New York State Court of Claims

New York State Court of Claims
RENNER v. THE STATE OF NEW YORK, # 2017-040-153, Claim No. 130069, Motion No. M-91068

Synopsis

State's Motion to Dismiss based upon Claimant's failure to meet the pleading requirements of CCA 11(b) granted.

Case information

UID: 2017-040-153
Claimant(s): RICHARD RENNER
Claimant short name: RENNER
Footnote (claimant name) :
Defendant(s): THE STATE OF NEW YORK
Footnote (defendant name) :
Third-party claimant(s):
Third-party defendant(s):
Claim number(s): 130069
Motion number(s): M-91068
Cross-motion number(s):
Judge: CHRISTOPHER J. McCARTHY
Claimant's attorney: Richard Renner, 550428-119, Pro Se
Defendant's attorney: ERIC T. SCHNEIDERMAN
Attorney General of the State of New York
By: Sean B. Virkler, Esq., AAG
Third-party defendant's attorney:
Signature date: December 15, 2017
City: Albany
Comments:
Official citation:
Appellate results:
See also (multicaptioned case)

Decision

For the reasons set forth below, Defendant's pre-Answer Motion to Dismiss on the basis that the Court lacks jurisdiction over the Claim, as it fails to meet the pleading requirements of Court of Claims Act 11(b), is granted. The remainder of the Motion is denied as moot.

This pro se Claim, which was filed with the Clerk of the Court on August 3, 2017, alleges that, on October 23, 2015, Claimant was in the kitchenette area of Unit 119, in Building 41, at Central New York Psychiatric Center (hereinafter, "CNYPC"), when he felt dizzy and passed out, hitting his head on the counter top and falling to the floor, dislocating and splitting open the third finger of his left hand. Claimant was transported to the St. Elizabeth Medical Center (hereinafter, "St. Elizabeth's") where it was determined that his fall was due to heart problems. Claimant was treated and had the finger re-set and the laceration stitched. He stayed at the hospital for six days before being discharged (Claim, 3). Dr. Shwe Win examined Claimant and reported possible questionable tendons rupture. It was reduced and sutured (id., 4 & Ex. B attached). Claimant was discharged from St. Elizabeth's on October 30, 2015, and sent back to CNYPC with a transfer summary stating he will get instructions from an orthopedic surgeon about his wound care and activities (id. & Ex. C attached).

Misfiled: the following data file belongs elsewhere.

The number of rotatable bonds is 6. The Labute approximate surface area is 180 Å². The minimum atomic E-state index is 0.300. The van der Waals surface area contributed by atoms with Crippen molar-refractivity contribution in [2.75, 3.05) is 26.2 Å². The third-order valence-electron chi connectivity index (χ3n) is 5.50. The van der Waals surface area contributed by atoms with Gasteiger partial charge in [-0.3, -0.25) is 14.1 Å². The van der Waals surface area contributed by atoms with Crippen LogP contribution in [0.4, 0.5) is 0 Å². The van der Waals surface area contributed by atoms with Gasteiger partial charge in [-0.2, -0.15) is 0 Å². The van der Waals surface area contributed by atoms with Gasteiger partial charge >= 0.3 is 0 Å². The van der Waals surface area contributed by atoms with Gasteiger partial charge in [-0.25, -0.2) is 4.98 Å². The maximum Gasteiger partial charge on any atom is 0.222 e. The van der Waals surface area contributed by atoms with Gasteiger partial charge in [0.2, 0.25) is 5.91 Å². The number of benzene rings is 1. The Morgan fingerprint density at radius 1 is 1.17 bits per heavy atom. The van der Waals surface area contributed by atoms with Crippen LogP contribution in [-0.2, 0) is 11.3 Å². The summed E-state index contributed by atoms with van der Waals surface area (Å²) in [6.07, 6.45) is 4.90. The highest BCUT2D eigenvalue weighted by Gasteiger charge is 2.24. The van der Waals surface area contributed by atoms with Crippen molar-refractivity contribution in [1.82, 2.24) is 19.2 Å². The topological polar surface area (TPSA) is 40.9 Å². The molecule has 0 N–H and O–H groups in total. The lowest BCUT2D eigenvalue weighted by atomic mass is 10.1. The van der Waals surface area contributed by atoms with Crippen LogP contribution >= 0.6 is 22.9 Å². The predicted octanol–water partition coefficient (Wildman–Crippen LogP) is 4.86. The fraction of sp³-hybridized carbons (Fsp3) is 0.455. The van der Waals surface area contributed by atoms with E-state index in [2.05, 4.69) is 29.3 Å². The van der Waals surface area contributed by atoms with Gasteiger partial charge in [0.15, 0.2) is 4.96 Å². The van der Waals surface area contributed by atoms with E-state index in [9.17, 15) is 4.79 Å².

Claimant alleges that imaging reports showed that there was a complete dorsal dislocation of the base of the middle phalanx in relation to the head of the proximal phalanx of the third finger with no fracture seen (Claim, 5). Claimant was then seen by Dr. David Patalino at St. Elizabeth's on October 24, 2015. The doctor treated Claimant with a dorsal extension blocking splint, and ordered follow up as an outpatient (id., 6 & Ex. E attached).

Claimant fell while at Dr. Patalino's office on November 3, 2015. He was chained at the ankles and wrists so that he could not protect himself from a fall, and the staff escorting him did not transport him in a wheelchair. Claimant re-injured his hand when he fell and was sent to St. Elizabeth's (Claim, 7).

Even though the incident causing the injury happened on October 23, 2015, Claimant asserts it did not accrue until Claimant's finger was amputated on November 2, 2016. He asserts that he served a timely Notice of Intention to File a Claim on October 11, 2016 by certified mail, return receipt requested (Claim, 8).

Pursuant to the Court of Claims Act provisions applicable to personal injury actions, Claimant was required to file and serve his Claim within 90 days from the date of accrual unless a written Notice of Intention to File a Claim was served upon the Attorney General within such time period. In that case, the Claim itself was required to be filed and served upon the Attorney General within two years after the accrual of the Claim (to the extent Claimant asserts injuries caused by negligence or intentional torts) or within one year (to the extent he asserts intentional torts of State employees) (Court of Claims Act 10[3], 10[3-b]). In either case, Claimant was required to initiate action within 90 days of the Claim's accrual. If the Notice of Intention is defective, it does not extend Claimant's time to serve and file the Claim and, thus, the Claim filed with the office of the Clerk of the Court on January 12, 2017 and served upon Defendant on January 30, 2017 would be untimely.